Fathi el-Jahmi © Fred Abrahams / Human Rights Watch

“Fathi el-Jahmi was a towering democracy activist and fearless government critic who never allowed himself to be silent. He is an inspiration to many and his message of freedom of speech and governance lives on,” said Zahir Janmohamed, Amnesty International USA advocacy director for the Middle East and North Africa.

Amnesty International is still seeking clarification from the Libyan authorities as to the circumstances in which el-Jahmi, who was an Amnesty International prisoner of conscience, became seriously ill and was transferred to Jordan.

However at this time, our most immediate thoughts are with his family to whom we extend our deepest sympathy.

As an Amnesty International prisoner of conscience, el-Jahmi’s case was championed by the human rights organization. For approximately three years, Amnesty International held vigils in Boston and New York City and more than 17,000 supporters took action pushing for el-Jahmi’s release. Activists also urged senior U.S. government officials including then-Senator Joseph Biden and other members of Congress to raise el-Jahmi’s case with senior Libyan officials.


Amnesty International considered Fathi el-Jahmi to be a prisoner of conscience, detained solely for the peaceful exercise of his right to freedom of expression through his TV interviews and contacts with U.S. diplomats.

Libyan authorities arrested el-Jahmi in 2002 after he called for free speech and political reforms during a conference in Tripoli. He was convicted and sentenced to five years in prison, but was released in March 2004 following international pressure. Authorities detained el-Jahmi weeks later, after he repeated his call for democracy during a television interview.

During 2004, el-Jahmi was held in solitary confinement, denied visits by his family and allowed only occasional access to a doctor, though he suffered from diabetes, high blood pressure and a heart condition.

In February 2005, a delegation from Physicians for Human Rights (PHR) and the International Federation of Health and Human Rights Organizations was allowed to visit el-Jahmi and conduct a medical assessment. These organizations assessed that he had until then been receiving only “sporadic and inadequate medical treatment,” despite “suffering from several chronic and mutually adverse conditions (diabetes, hypertension, coronary artery disease) that are independently life threatening and difficult to control.” In January 2008, a number of organizations released statements expressing their concern about el-Jahmi’s deteriorating health.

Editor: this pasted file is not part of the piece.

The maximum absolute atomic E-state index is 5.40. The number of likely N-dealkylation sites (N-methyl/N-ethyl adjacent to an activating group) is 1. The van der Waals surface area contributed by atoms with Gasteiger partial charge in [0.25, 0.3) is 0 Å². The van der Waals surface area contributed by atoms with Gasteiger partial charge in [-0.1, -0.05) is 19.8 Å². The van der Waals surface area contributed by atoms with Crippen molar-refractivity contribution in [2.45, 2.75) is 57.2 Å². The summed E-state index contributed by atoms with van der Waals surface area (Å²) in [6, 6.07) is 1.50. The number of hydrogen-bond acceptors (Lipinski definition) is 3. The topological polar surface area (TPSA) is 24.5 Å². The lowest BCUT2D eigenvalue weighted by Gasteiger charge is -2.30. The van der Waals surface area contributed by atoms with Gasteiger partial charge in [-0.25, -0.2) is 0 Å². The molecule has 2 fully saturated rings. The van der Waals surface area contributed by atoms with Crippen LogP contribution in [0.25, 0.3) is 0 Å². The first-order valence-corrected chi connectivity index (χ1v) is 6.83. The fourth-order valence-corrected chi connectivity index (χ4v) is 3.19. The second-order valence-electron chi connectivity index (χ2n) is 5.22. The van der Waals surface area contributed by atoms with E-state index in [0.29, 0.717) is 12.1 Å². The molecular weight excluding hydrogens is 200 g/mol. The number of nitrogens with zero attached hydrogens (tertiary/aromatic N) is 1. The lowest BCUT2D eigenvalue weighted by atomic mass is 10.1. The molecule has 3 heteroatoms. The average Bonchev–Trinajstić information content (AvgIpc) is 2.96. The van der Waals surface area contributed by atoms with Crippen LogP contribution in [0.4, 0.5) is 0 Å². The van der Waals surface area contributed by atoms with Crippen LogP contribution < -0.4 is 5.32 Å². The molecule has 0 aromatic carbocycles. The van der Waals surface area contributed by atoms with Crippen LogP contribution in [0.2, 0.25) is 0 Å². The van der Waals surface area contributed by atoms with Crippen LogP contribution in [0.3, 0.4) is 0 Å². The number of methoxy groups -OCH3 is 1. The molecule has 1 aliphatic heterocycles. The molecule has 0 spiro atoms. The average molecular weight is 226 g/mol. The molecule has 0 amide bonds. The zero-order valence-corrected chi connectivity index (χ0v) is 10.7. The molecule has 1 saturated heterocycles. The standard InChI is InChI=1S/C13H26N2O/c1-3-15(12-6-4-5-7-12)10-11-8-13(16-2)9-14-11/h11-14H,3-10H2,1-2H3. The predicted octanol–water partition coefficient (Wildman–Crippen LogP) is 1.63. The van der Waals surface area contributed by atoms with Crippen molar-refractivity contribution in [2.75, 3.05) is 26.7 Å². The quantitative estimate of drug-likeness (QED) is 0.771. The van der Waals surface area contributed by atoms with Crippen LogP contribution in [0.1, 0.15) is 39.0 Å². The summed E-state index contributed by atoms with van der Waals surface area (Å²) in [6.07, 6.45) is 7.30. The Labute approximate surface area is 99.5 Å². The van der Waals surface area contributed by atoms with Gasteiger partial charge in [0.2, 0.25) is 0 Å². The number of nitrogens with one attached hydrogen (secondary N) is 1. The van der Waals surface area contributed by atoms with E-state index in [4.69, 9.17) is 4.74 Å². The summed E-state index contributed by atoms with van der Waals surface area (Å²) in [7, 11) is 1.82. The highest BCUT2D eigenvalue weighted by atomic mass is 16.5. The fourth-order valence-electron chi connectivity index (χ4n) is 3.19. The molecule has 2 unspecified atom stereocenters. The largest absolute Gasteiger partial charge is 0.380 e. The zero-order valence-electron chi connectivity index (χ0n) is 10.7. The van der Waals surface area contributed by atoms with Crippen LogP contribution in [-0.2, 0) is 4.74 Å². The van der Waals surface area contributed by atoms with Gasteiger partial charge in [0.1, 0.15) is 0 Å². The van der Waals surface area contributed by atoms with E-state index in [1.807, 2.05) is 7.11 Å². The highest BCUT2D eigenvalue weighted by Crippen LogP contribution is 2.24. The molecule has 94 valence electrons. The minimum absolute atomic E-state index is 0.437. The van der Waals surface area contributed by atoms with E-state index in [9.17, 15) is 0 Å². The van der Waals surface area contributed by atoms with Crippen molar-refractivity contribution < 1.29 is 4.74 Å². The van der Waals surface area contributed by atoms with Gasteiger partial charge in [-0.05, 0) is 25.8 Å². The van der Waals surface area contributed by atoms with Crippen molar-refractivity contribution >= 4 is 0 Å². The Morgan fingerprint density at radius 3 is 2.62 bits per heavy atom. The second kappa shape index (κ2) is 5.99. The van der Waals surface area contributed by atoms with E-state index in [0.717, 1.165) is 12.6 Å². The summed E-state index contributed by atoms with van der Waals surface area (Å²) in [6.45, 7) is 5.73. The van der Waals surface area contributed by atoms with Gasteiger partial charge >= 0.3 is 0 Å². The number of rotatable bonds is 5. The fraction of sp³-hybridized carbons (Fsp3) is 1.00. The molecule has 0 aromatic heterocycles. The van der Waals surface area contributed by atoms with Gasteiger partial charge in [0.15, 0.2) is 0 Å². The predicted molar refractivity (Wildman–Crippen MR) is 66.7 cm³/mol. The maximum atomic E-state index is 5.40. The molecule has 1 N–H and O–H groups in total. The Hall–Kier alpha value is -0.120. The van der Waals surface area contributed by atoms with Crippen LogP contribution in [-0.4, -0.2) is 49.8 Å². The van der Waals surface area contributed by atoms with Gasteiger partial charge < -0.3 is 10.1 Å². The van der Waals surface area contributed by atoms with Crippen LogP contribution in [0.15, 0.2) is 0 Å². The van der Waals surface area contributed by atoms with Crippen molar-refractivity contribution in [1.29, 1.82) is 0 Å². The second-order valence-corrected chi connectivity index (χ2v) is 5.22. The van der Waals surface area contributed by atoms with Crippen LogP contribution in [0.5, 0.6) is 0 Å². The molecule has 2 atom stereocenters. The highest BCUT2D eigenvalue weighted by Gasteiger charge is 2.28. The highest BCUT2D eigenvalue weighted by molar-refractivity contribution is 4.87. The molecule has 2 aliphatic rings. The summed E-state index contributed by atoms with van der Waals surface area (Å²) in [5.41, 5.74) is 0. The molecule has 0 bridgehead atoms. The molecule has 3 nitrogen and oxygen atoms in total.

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Orange Group Meeting Minutes

For the month of April 2009


The group wrote about 60 letters, including letters to:

  • Chinese officials on behalf of Western Region Special Focus Case Shi Tao;
  • President Obama dealing with Guantánamo detainees and urging him to end illegal detention;
  • Myanmar officials concerning prisoner of conscience Zarganar, a famous comedian;
  • Iranian officials concerning Ali Nejati, a trade unionist;
  • the president of Belarus calling for a moratorium on executions;
  • Secretary of Homeland Security Janet Napolitano expressing concern over the state of immigration detention; and
  • Representative Dana Rohrabacher asking him to support the release of Fathi el-Jahmi, a Libyan prisoner of conscience.

100 Days Campaign

Kevin discussed Amnesty’s 100 Days Campaign and went through some of the items on Amnesty’s checklist for President Obama. Even though the first 100 days of his administration have passed, Amnesty is asking members to continue pressing President Obama on the checklist items.

May Meeting—Shi Tao’s Case

25 July is Shi Tao’s birthday so we will be having a birthday celebration at our May meeting. Also, 4 June is the 20th anniversary of the killings in Tianamen Square. Chris and Krista will be bringing drinks, Moyra will be bringing cupcakes, and Deidre and Kevin will bring cups, plates, etc. We will sign birthday cards to send to Shi Tao.

Amnesty is organizing an action targeting Yahoo!—“Tell Yahoo! to reBOOT human rights”—since information provided by Yahoo! China resulted in Shi Tao’s arrest. For the action, the Orange and Long Beach groups are going to send a boot to Yahoo! with signatures, letters, photos, etc. Kevin is donating an old pair of cowboy boots for the action that he will be bringing to the May meeting.

Other News

Julie talked about the recent debate at Chapman University featuring John Woo and other law professors there.

Deidre talked about Aung San Suu Kyi’s case. Her house arrest was scheduled to end on 24 May but, as has been reported in the news, the government has brought new charges against her and she is now on trial. There is an election coming up next year but her party and all other opposition parties have chosen not to participate because of restrictions put on them by the ruling junta.

In Sri Lanka, the government reported that combat operations against the insurgent group, the Liberation Tigers of Tamil Eelam (LTTE) have ceased. However, there are over 50,000 civilians still trapped in a five-mile-square area still held by the LTTE.

There is a Global Day of Action for Troy Davis on 19 May. He lost his latest round in the Court of Appeals. He can either re-apply to the Appeals Court or appeal to the Supreme Court.